Ozone can react with human skin forming chemicals that irritate the lungs and skin
Ozone found in indoor environments reacts with human skin, potentially producing chemicals that irritate the skin and lungs, according to researchers in Austria and the US. The study, which is the first of its kind to be performed with humans, highlights the limitations of current methods used to assess indoor air quality.
Trioxygen, or ozone, is present in low levels throughout the Earth’s atmosphere. Ozone can find its way indoors, although it is also emitted by many devices including photocopiers and air cleaners. For this reason, past studies have investigated the effect of ozone in the office environment. However, these have all focused on ozone’s chemistry with materials and consumer products, and not on its chemistry with humans.
Now, Armin Wisthaler of the Leopold-Franzens University of Innsbruck, Austria, and Charles Weschler of Rutgers University in New Jersey, US, have performed a study of ozone with human occupants in an office environment. They used a technique called proton transfer reaction-mass spectrometry (PTR-MS), which can monitor volatile organic compounds (VOCs) in real time. It works by sending a sample of air through a tube of H3O+ ions, which donate protons to the VOCs, leaving them ionised. With input of standard reaction-rate constants, PTR-MS can calculate each VOC’s original concentration.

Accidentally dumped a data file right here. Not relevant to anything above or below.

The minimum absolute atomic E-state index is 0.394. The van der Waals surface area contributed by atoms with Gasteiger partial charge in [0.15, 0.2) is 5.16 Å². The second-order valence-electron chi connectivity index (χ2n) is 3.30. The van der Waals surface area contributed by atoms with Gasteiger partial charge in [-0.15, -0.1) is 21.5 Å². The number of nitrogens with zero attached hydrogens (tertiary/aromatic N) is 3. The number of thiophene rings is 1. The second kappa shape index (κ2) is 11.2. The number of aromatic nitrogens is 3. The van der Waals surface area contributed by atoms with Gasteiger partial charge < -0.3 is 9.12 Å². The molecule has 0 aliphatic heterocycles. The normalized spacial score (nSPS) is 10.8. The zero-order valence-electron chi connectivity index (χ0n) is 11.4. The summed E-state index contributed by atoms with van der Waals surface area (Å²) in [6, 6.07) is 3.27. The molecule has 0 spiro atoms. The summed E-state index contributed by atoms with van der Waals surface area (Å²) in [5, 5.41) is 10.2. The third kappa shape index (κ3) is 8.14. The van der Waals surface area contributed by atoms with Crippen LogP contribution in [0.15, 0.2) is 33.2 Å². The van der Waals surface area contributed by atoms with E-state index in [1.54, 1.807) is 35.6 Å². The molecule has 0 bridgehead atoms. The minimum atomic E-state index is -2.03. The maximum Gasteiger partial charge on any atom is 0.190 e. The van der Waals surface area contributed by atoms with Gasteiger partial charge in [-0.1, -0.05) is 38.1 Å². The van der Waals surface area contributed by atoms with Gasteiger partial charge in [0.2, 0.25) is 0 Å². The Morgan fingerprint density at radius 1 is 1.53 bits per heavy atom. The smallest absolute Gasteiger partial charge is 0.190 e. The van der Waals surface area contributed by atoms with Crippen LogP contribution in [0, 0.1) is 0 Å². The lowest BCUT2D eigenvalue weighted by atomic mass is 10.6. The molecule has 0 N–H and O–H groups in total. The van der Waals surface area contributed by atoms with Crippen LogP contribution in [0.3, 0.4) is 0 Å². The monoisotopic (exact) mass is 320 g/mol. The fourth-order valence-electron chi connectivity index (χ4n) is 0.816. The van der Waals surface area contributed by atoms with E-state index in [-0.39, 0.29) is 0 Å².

Wisthaler and Weschler performed tests with two human subjects in a 28.5m3 chamber, designed to simulate an office, with normal ozone levels of about 15 parts per billion. They discovered a range of VOCs, including three types of dicarbonyls and two alpha-hydroxy ketones which have not previously been reported in studies of air pollution. Past research suggests that some of the more volatile of these compounds might irritate the lungs, while some of the less volatile compounds might irritate the skin.
The newly identified compounds are likely to be produced when the ozone reacts with squalene, an organic compound, and unsaturated fatty acids, both of which are found on the human skin. The study suggested that a single human can remove up to a quarter of all ozone in a similar-sized office via this reaction.
However, the study may also have implications for methods of outdoor air-pollution analysis. Squalene and fatty acids are also found on various outdoor surfaces, including plants, buildings and the sea surface, and so have the potential to react with ozone here too. ’To a large extent, the resultant products are likely to have been overlooked in surveys of outdoor pollutants for the same reasons that they have been overlooked in indoor pollutants - analytical methods have been used that were not suited to the detection of easily oxidised or highly functionalised compounds,’ the researchers note.
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A Wisthaler and C J Weschler, Proc. Natl. Acad. Sci., 2009, DOI: 10.1073_pnas.0904498106